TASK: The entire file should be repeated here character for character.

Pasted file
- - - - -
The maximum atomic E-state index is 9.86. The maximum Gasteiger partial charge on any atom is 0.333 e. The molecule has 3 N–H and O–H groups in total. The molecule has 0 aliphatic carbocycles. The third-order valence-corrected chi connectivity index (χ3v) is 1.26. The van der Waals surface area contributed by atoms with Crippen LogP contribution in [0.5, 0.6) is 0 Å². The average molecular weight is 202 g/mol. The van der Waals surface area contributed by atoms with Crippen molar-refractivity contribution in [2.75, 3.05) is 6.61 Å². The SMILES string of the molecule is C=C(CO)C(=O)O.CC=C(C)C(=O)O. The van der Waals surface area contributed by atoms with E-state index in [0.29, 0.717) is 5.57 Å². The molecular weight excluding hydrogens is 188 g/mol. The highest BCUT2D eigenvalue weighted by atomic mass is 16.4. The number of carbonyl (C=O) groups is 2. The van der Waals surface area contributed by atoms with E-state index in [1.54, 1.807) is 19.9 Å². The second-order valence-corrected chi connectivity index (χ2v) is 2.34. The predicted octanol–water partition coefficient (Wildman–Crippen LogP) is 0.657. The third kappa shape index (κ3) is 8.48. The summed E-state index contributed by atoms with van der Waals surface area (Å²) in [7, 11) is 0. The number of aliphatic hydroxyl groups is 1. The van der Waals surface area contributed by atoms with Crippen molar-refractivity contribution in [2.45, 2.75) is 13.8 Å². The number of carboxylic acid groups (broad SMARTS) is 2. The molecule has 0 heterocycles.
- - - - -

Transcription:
The maximum atomic E-state index is 9.86. The maximum Gasteiger partial charge on any atom is 0.333 e. The molecule has 3 N–H and O–H groups in total. The molecule has 0 aliphatic carbocycles. The third-order valence-corrected chi connectivity index (χ3v) is 1.26. The van der Waals surface area contributed by atoms with Crippen LogP contribution in [0.5, 0.6) is 0 Å². The average molecular weight is 202 g/mol. The van der Waals surface area contributed by atoms with Crippen molar-refractivity contribution in [2.75, 3.05) is 6.61 Å². The SMILES string of the molecule is C=C(CO)C(=O)O.CC=C(C)C(=O)O. The van der Waals surface area contributed by atoms with E-state index in [0.29, 0.717) is 5.57 Å². The molecular weight excluding hydrogens is 188 g/mol. The highest BCUT2D eigenvalue weighted by atomic mass is 16.4. The number of carbonyl (C=O) groups is 2. The van der Waals surface area contributed by atoms with E-state index in [1.54, 1.807) is 19.9 Å². The second-order valence-corrected chi connectivity index (χ2v) is 2.34. The predicted octanol–water partition coefficient (Wildman–Crippen LogP) is 0.657. The third kappa shape index (κ3) is 8.48. The summed E-state index contributed by atoms with van der Waals surface area (Å²) in [7, 11) is 0. The number of aliphatic hydroxyl groups is 1. The van der Waals surface area contributed by atoms with Crippen molar-refractivity contribution in [2.45, 2.75) is 13.8 Å². The number of carboxylic acid groups (broad SMARTS) is 2. The molecule has 0 heterocycles.